ABOVE: Laurie Taylor masterminded the restoration of this 1907 A&C great room, suggesting a panoramic mural for the seven-inch frieze.
Designers Laurie Taylor and Clint Miller
If there’s a trend toward designers working more closely these days with artisans and the trades, that guild spirit has rarely extended itself to the working arrangement between architect and interior designer. Conflicts so often arise over control. In the Pacific Northwest, though, just such a partnership is well known. For over a decade, Laurie Taylor and Clint Miller have been an indomitable team working out of Seattle. Laurie’s expertise in early-20th-century decorative arts, color and pattern is matched up with Clint’s methodical ways and accurate knowledge of architecture; the pair have produced gorgeous restorations as well as new design and construction. No, they are not married (to each other). It’s just that they really see eye-to-eye. Both have a particular interest in the Arts and Crafts period.
They recall that a mutual friend introduced them at a dinner party, just as Laurie’s design business was taking off. She needed help with architectural elements: colonnades and cabinets, kitchens and trim. Meanwhile, Clint was building a reputation as a gifted architectural consultant who has an eye for period detail. They decided to collaborate. You’ve probably seen their work, which has won awards and been published often—in the Seattle Times, in Arts & Crafts Homes and in Old-House Interiors, and in books including Bungalow: The Ultimate Arts & Crafts Home and Bungalow Bathrooms.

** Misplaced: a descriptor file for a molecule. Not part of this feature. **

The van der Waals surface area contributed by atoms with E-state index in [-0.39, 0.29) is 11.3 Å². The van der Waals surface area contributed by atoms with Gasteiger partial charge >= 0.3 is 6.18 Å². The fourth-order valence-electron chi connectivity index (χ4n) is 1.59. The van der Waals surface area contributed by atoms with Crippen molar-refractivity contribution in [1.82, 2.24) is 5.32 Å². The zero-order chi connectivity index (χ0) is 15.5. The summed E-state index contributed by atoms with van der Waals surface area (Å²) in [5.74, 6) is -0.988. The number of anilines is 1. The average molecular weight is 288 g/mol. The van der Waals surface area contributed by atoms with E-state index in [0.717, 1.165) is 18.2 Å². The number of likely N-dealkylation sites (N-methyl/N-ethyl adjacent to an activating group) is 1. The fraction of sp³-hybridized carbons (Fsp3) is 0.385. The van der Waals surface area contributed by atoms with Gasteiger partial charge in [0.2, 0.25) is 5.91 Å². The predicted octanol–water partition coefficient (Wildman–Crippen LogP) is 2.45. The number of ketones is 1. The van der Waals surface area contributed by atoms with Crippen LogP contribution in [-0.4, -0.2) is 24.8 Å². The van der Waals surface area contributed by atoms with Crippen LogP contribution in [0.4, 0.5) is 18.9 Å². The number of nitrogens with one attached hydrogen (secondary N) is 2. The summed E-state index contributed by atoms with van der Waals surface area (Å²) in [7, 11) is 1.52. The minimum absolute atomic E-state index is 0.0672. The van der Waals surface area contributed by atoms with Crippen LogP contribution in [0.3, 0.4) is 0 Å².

Laurie Taylor hasn’t always been an interior designer. Raised in Seattle, Laurie graduated from Seattle University with a degree in psychology and worked in human-resource management in local government. But after beating cancer in the late 1980s, Laurie decided she would not go to her grave with any regrets—so, finally following her heart, she became a designer. Her wisest decision, she acknowledges, was to focus on Arts and Crafts, a niche few other designers had yet discovered. Business boomed along with the Arts and Crafts Revival, where Laurie found herself at the forefront. In 1994 she won a first-place award for interior restoration from the National Trust for Historic Preservation. Now retired, one of her latest collaborations with Clint Miller was on the construction of a period-style bungalow, this time for herself and her husband, in Oregon’s Willamette Valley.
Ivy Hill Interiors
Clint Miller was raised in Des Moines, Iowa, and has a degree in history from Northwestern University. Clint had careers in marketing and antiques-dealing for many years. But he’s loved to sketch architectural details since childhood, and when he began restoring his 1914 Colonial Revival house around 1979, his skills became obvious. Friends were soon asking Clint for design help on their remodeling projects. He found himself with a thriving architectural-design business focused on classical work and period restoration. He became an expert sleuth, reading buildings for signs of missing details; in one case, he was the first to notice an original chandelier hanging forgotten over a client’s basement ping-pong table. Along with Laurie Taylor, he’s helped give back integrity to dozens of Northwest homes, mindful always not to overshadow original intent and design.
Clinton M. Miller and Associates
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